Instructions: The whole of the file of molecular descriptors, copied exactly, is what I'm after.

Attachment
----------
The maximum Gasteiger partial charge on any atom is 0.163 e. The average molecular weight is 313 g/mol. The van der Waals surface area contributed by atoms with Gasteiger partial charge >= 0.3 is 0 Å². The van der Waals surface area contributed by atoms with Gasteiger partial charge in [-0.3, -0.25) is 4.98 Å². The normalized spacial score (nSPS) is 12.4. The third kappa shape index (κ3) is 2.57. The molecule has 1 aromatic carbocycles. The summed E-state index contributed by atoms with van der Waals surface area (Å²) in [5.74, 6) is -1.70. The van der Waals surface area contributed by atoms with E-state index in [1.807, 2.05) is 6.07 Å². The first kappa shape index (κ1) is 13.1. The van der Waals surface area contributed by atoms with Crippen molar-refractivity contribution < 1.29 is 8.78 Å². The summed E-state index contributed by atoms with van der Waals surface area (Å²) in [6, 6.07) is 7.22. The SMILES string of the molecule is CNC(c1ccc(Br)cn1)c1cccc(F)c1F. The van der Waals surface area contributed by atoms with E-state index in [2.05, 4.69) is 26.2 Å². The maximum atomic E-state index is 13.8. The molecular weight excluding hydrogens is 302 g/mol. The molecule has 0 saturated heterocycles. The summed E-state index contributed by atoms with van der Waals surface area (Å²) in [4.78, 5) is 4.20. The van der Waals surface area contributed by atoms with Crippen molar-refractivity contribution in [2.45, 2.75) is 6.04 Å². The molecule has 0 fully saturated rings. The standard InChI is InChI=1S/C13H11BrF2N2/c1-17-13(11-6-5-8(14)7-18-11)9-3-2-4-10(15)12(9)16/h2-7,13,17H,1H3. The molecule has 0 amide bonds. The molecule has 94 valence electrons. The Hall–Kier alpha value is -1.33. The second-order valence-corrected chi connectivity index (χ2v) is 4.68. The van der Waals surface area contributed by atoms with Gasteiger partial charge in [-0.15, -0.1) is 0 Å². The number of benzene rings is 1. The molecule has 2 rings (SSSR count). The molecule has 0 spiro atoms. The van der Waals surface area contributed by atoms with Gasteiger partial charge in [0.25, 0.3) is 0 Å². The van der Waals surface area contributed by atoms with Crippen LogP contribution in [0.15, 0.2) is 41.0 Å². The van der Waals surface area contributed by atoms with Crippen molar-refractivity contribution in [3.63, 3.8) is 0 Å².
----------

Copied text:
The maximum Gasteiger partial charge on any atom is 0.163 e. The average molecular weight is 313 g/mol. The van der Waals surface area contributed by atoms with Gasteiger partial charge >= 0.3 is 0 Å². The van der Waals surface area contributed by atoms with Gasteiger partial charge in [-0.3, -0.25) is 4.98 Å². The normalized spacial score (nSPS) is 12.4. The third kappa shape index (κ3) is 2.57. The molecule has 1 aromatic carbocycles. The summed E-state index contributed by atoms with van der Waals surface area (Å²) in [5.74, 6) is -1.70. The van der Waals surface area contributed by atoms with E-state index in [1.807, 2.05) is 6.07 Å². The first kappa shape index (κ1) is 13.1. The van der Waals surface area contributed by atoms with Crippen molar-refractivity contribution < 1.29 is 8.78 Å². The summed E-state index contributed by atoms with van der Waals surface area (Å²) in [6, 6.07) is 7.22. The SMILES string of the molecule is CNC(c1ccc(Br)cn1)c1cccc(F)c1F. The van der Waals surface area contributed by atoms with E-state index in [2.05, 4.69) is 26.2 Å². The maximum atomic E-state index is 13.8. The molecular weight excluding hydrogens is 302 g/mol. The molecule has 0 saturated heterocycles. The summed E-state index contributed by atoms with van der Waals surface area (Å²) in [4.78, 5) is 4.20. The van der Waals surface area contributed by atoms with Crippen molar-refractivity contribution in [2.45, 2.75) is 6.04 Å². The molecule has 0 fully saturated rings. The standard InChI is InChI=1S/C13H11BrF2N2/c1-17-13(11-6-5-8(14)7-18-11)9-3-2-4-10(15)12(9)16/h2-7,13,17H,1H3. The molecule has 0 amide bonds. The molecule has 94 valence electrons. The Hall–Kier alpha value is -1.33. The second-order valence-corrected chi connectivity index (χ2v) is 4.68. The van der Waals surface area contributed by atoms with Gasteiger partial charge in [-0.15, -0.1) is 0 Å². The number of benzene rings is 1. The molecule has 2 rings (SSSR count). The molecule has 0 spiro atoms. The van der Waals surface area contributed by atoms with Gasteiger partial charge in [0.25, 0.3) is 0 Å². The van der Waals surface area contributed by atoms with Crippen LogP contribution in [0.15, 0.2) is 41.0 Å². The van der Waals surface area contributed by atoms with Crippen molar-refractivity contribution in [3.63, 3.8) is 0 Å².